Yes, it is a sort of greatest hits compilation tape, but time has shown that it is an extraordinary assemblage of parts in another sense too, for even Stone probably had no intimation of the unlikely marquee cast he had hired for his B movie, including the likes of Claire Danes and Joaquin Phoenix, but specifically Jennifer Lopez in pre-J Lo mode. (There's even a non speaking part for Liv Tyler as 'Girl In Bus Station').

1997 is right on the tipping point for mobile phones as plot devices, at least in American movies. Sean Penn makes several uses of a coin-operated public phone but the obvious lack of celulares doesn't feel like an absurdity as it did in Speed 2: Cruise Control, released the same year. 

Also in cinemas back in 1997 was Jennifer Lopez’s  breakthrough flick, Selena, which permitted her to cross over in slightly phantasmal fashion on the back of the late chicana singer's earlier Grammy success. (A film directed by Gregory Nava of El Norte fame.) 

But when we saw U-Turn for the first time — and we loved it then as we do now — J Lo's on screen persona was undeniably powerful, yet very different to what it would become in the noughties.  

Prior to this we'd only ever seen her on TV as one of the backing dancers on In Living Color, with the likes of another future megastar, Jim Carrey. 

In U-Turn she plays the femme fatale, a 'half breed', with possibly Navajo or Apache maternal parenthood. John Voight also shows up here as a Native American vet in a manner that possibly wouldn't get past the planning stages these days. Puerto Rico has the most genetically diverse population on earth, an unparalleled mix of African, Amerindian and European roots, and I doubt anyone could honestly say, based on this appearance, that Lopez had no business playing an Arizona indigene.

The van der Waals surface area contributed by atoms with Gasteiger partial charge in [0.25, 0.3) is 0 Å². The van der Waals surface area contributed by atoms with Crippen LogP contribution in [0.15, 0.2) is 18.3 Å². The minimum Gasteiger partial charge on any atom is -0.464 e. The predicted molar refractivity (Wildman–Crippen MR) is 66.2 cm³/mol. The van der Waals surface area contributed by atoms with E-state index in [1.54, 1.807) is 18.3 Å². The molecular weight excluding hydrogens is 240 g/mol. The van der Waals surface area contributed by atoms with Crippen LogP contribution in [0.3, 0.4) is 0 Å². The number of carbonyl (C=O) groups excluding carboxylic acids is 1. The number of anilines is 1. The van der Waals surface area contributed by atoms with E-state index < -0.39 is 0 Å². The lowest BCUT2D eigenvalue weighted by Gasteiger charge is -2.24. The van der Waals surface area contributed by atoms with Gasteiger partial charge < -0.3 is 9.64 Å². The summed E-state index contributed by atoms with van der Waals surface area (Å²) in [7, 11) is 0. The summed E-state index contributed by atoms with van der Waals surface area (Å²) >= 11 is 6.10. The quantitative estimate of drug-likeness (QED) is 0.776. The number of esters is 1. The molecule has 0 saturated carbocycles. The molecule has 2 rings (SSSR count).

I find I had forgotten some of the detail, having recalled more of the situation — dust bowl Superior as an inescapable maze — than the play-out of the noirish murder plot, and now discover that it is still the former elements of Stone's movie that I enjoy the most. 


When did Englishness become a thing? 

The 'idea' of England as a unified political entity is said to have come to fruition in the reign of King Edgar (943-975), yet 'the peaceable' appears to have been laying an acquisitive eye on Scotland as part of this amalgam. 

After Hastings the English language would enter its wilderness years and Englishness was put on hold. 

It's hard to put one's finger on a precise breakthrough moment, but Hank Cinq's continental campaign of 1415, culminating in the battle of Agincourt, contains a number of key indicators suggesting that the process was nearing consummation.


Firstly, there's an instant when a group of Henry's young knights start speaking English, ostensibly just to annoy their French counterparts. 

And then there's the account of how the French priest and possible double agent Raoul le Gay supposedly escaped from captivity at Harfleur and duly reported to the Norman authorities that the worst part of his experience had been the English beer. 

Henry's effort to unify the states of on either side of the channel — in effect a brazen attempt to turn France's civilisation into our junior associate in a vice versa-fication of the status quo which had prevailed for nearly 400 years — would stoke the Hundred Years War, the losing of which would, slightly perversely, signal the true arrival of England as a nation state on the world stage. Though, this would also be the lead up to acquisitions via reverse take-overs, first by the Welsh (Tudors) and then the Scots (Stuarts). 

Those mounted English aristocrats of the later Plantagenet era, who spoke a Germanic language and burned young French girls at the stake in order to infuriate their near continental neighbours, had only recently been conversing almost exclusively in Norman French and their closest ancestors would in general have hailed from an area right behind what Erwin Rommel would later dub the Atlantic Wall.